Billie Kelly, Plaintiff-appellant, v. American Airlines, Inc., Defendant-appellee, 508 F.2d 1379 (5th Cir. 1975)Annotate this Case
Kenneth W. Fuqua, Dallas, Tex., for plaintiff-appellant.
H. Dudley Chambers, W. B. Patterson, Robert F. Ruckman, Dallas, Tex., for defendant-appellee.
Appeal from the United States District Court for the Northern District of Texas.
Before AINSWORTH, GODBOLD and SIMPSON, Circuit Judges.
In this Texas diversity suit plaintiff, Billie Kelly, while a passenger on an American Airlines 747 flight from Dallas, Texas to San Juan, Puerto Rico, in August 1971, was injured when the tall section of the 747 experienced a severe and sudden jolt approximately 500 miles from San Juan. The district judge, without a jury, denied plaintiff recovery against American Airlines, Inc., holding that she failed to prove any negligence. The trial court, in deciding the case, refused plaintiff's request to apply the doctrine of res ipsa loquitur to air turbulence cases. We affirm.
The main issues raised on appeal are (1) whether the doctrine of res ipsa loquitur formerly limited to airplane crashes1 should be extended to apply to air turbulence cases in general, and (2) whether the particular facts of this case warrant its application.
Under Texas law the principal requisites necessary to invoke the doctrine of res ipsa loquitur are (1) the accident would not have occurred in the ordinary course of events without negligence by the defendant, and (2) the defendant had exclusive control of the instrumentality. Owen v. Brown, Tex., 1969, 447 S.W.2d 883, 886; Bond v. Otis Elevator Co., Tex., 1965, 388 S.W.2d 681, 686, and authorities cited therein. See also Prosser on Torts (4th ed. 1971) 39, p. 214. The overwhelming weight of authority has declined to invoke res ipsa loquitur in air turbulence cases based on the absence of this first requisite.2
However, even assuming that severe jolts in flight do not ordinarily occur without negligence by the airline, the evidence in this case suggests a credible explanation for the turbulence which involves no negligence by the airline or its employees. Two possible theories are presented as the cause of the turbulence. Plaintiff attributes the jolt to weather-produced turbulence and alleges pilot negligence in failing to warn the passengers was the cause of her injury. Based on its experts' testimony and area weather reports, defendant concludes that wing tip vortices due to passing aircraft, which the pilot could neither foresee nor avoid, produced the turbulence. Confronted with two plausible explanations, one suggesting defendant's negligence and one not, the trial court was correct in finding that res ipsa loquitur was inappropriate in this case.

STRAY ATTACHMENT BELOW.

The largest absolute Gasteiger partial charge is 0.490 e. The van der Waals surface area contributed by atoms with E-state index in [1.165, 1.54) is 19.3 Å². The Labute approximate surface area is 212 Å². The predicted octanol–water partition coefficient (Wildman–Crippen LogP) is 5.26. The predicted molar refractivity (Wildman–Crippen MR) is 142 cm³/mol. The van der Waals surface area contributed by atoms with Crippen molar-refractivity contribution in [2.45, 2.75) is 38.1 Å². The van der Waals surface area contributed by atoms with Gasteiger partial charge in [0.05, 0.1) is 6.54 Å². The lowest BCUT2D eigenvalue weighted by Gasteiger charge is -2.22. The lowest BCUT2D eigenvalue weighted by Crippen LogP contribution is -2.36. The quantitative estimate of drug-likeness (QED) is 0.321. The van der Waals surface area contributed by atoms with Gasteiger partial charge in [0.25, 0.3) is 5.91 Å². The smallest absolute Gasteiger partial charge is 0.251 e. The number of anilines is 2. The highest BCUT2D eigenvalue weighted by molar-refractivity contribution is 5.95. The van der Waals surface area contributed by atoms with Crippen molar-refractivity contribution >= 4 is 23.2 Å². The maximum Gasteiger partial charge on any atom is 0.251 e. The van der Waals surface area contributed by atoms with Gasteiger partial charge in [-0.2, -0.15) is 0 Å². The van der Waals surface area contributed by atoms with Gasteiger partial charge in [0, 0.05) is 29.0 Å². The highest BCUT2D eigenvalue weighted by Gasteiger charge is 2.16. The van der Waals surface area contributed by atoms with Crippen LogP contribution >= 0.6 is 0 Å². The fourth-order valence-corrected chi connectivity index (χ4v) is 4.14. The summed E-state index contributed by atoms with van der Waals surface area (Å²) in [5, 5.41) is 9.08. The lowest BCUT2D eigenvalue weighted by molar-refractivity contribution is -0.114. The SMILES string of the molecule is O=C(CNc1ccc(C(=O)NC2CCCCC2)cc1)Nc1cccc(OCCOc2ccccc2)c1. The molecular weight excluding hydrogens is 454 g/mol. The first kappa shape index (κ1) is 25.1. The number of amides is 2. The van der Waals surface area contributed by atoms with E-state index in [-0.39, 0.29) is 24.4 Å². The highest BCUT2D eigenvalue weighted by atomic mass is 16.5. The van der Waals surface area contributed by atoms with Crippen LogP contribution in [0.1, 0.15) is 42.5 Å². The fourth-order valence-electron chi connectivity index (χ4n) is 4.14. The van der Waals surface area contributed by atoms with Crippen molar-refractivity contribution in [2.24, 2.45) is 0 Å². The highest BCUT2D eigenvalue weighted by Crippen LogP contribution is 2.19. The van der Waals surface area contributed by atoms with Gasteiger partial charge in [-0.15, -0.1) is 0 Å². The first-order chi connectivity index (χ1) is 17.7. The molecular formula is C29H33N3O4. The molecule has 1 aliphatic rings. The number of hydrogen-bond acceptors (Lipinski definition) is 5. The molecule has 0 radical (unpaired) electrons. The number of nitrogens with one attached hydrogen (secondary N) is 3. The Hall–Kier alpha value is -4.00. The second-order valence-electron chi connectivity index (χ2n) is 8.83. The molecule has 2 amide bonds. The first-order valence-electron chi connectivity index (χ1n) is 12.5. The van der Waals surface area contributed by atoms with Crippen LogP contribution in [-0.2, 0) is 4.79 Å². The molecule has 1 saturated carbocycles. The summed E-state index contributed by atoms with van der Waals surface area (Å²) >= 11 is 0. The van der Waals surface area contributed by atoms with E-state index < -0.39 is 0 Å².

Furthermore, the application of res ipsa would not change the outcome of this case. In Texas,3 the doctrine operates as an inference rather than a presumption of negligence, which merely shifts the burden of going forward with the evidence. The plaintiff continues to have the burden of persuasion by a preponderance of the evidence. Mobile Chem. Co. v. Bell, Tex., 517 S.W.2d 245 (1974), aff'g Tex.Civ.App., 502 S.W.2d 564. The trial judge's findings that plaintiff failed to prove defendant's negligence were not clearly erroneous so as to warrant our interference with his conclusion. See Rule 52(a), Fed. R. Civ. P.
Cox v. Northwest Airlines, Inc., 7 Cir., 1967, 379 F.2d 893; Citrola v. Eastern Air Lines, 2 Cir., 1959, 264 F.2d 815; Capital Airlines, Inc. v. Barger, 1960, 47 Tenn.App. 636, 341 S.W.2d 579. See Prosser on Torts (4th ed. 1971) 39, p. 218
Gafford v. Trans-Texas Airways, 6 Cir., 1962, 299 F.2d 60, 61-62, and authorities cited therein; Lazarus v. Eastern Air Lines, Inc., 1961, 110 U.S.App.D.C. 255, 292 F.2d 748, 750; Ness v. West Coast Airlines, Inc., 1965, 90 Idaho 111, 410 P.2d 965, 968; Cudney v. Mid-Continental Airlines, 1953, 363 Mo. 922, 254 S.W.2d 662, 666-667. See also Eastern Air Lines, Inc. v. Silber, 5 Cir., 1963, 324 F.2d 38
The district judge and both parties accept Texas law as controlling on this issue. See also United Air Lines v. Wiener, 9 Cir., 1964, 335 F.2d 379, 390-392, cert. denied, 379 U.S. 951, 85 S. Ct. 452, 13 L. Ed. 2d 549 (1964). However, if federal law governed the effect of res ipsa, the result would be the same. United States v. Ridolfi, 2 Cir., 1963, 318 F.2d 467